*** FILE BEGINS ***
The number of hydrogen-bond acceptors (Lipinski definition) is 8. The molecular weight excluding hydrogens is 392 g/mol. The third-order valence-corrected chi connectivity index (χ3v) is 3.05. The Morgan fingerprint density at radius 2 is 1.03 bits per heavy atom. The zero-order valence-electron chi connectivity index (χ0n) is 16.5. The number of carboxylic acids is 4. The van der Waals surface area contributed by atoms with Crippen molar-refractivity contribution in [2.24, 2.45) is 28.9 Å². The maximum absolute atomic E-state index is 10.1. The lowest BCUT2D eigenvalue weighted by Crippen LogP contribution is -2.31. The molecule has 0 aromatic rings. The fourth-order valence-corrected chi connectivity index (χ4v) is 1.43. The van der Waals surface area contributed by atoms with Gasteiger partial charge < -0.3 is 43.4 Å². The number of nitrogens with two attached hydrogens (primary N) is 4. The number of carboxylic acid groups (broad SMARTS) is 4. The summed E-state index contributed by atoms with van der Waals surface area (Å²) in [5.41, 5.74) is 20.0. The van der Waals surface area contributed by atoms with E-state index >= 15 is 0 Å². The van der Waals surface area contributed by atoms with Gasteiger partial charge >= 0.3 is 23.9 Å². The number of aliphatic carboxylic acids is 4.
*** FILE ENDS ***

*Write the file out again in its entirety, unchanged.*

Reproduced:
The number of hydrogen-bond acceptors (Lipinski definition) is 8. The molecular weight excluding hydrogens is 392 g/mol. The third-order valence-corrected chi connectivity index (χ3v) is 3.05. The Morgan fingerprint density at radius 2 is 1.03 bits per heavy atom. The zero-order valence-electron chi connectivity index (χ0n) is 16.5. The number of carboxylic acids is 4. The van der Waals surface area contributed by atoms with Crippen molar-refractivity contribution in [2.24, 2.45) is 28.9 Å². The maximum absolute atomic E-state index is 10.1. The lowest BCUT2D eigenvalue weighted by Crippen LogP contribution is -2.31. The molecule has 0 aromatic rings. The fourth-order valence-corrected chi connectivity index (χ4v) is 1.43. The van der Waals surface area contributed by atoms with Gasteiger partial charge < -0.3 is 43.4 Å². The number of nitrogens with two attached hydrogens (primary N) is 4. The number of carboxylic acid groups (broad SMARTS) is 4. The summed E-state index contributed by atoms with van der Waals surface area (Å²) in [5.41, 5.74) is 20.0. The van der Waals surface area contributed by atoms with E-state index >= 15 is 0 Å². The van der Waals surface area contributed by atoms with Gasteiger partial charge >= 0.3 is 23.9 Å². The number of aliphatic carboxylic acids is 4.